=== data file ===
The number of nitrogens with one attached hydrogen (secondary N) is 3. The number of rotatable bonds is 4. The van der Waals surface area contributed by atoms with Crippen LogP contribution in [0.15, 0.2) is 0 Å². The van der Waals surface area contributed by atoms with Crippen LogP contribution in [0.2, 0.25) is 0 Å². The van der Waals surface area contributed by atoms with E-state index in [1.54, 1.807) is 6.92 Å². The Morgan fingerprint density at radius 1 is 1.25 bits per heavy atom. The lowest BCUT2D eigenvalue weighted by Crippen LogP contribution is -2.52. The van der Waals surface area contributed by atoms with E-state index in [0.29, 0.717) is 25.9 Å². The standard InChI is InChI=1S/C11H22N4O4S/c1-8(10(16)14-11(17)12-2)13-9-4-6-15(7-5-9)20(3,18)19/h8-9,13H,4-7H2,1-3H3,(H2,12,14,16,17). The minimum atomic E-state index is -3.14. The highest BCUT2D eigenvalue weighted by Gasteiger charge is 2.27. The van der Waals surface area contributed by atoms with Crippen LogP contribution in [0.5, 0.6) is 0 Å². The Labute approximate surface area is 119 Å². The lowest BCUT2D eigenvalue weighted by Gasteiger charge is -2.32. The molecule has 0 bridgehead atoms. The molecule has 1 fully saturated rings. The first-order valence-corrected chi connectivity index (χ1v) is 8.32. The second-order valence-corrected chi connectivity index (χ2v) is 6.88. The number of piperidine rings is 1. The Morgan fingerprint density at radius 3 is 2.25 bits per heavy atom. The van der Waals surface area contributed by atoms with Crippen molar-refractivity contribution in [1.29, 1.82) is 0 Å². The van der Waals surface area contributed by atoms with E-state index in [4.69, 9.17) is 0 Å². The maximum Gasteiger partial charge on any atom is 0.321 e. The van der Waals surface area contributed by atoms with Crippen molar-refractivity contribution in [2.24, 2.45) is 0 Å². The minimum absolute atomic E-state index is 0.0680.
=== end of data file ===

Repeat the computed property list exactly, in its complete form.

The number of nitrogens with one attached hydrogen (secondary N) is 3. The number of rotatable bonds is 4. The van der Waals surface area contributed by atoms with Crippen LogP contribution in [0.15, 0.2) is 0 Å². The van der Waals surface area contributed by atoms with Crippen LogP contribution in [0.2, 0.25) is 0 Å². The van der Waals surface area contributed by atoms with E-state index in [1.54, 1.807) is 6.92 Å². The Morgan fingerprint density at radius 1 is 1.25 bits per heavy atom. The lowest BCUT2D eigenvalue weighted by Crippen LogP contribution is -2.52. The van der Waals surface area contributed by atoms with E-state index in [0.29, 0.717) is 25.9 Å². The standard InChI is InChI=1S/C11H22N4O4S/c1-8(10(16)14-11(17)12-2)13-9-4-6-15(7-5-9)20(3,18)19/h8-9,13H,4-7H2,1-3H3,(H2,12,14,16,17). The minimum atomic E-state index is -3.14. The highest BCUT2D eigenvalue weighted by Gasteiger charge is 2.27. The van der Waals surface area contributed by atoms with Crippen LogP contribution in [0.5, 0.6) is 0 Å². The Labute approximate surface area is 119 Å². The lowest BCUT2D eigenvalue weighted by Gasteiger charge is -2.32. The molecule has 0 bridgehead atoms. The molecule has 1 fully saturated rings. The first-order valence-corrected chi connectivity index (χ1v) is 8.32. The second-order valence-corrected chi connectivity index (χ2v) is 6.88. The number of piperidine rings is 1. The Morgan fingerprint density at radius 3 is 2.25 bits per heavy atom. The van der Waals surface area contributed by atoms with Crippen molar-refractivity contribution in [1.29, 1.82) is 0 Å². The van der Waals surface area contributed by atoms with E-state index in [4.69, 9.17) is 0 Å². The maximum Gasteiger partial charge on any atom is 0.321 e. The van der Waals surface area contributed by atoms with Crippen molar-refractivity contribution in [2.24, 2.45) is 0 Å². The minimum absolute atomic E-state index is 0.0680.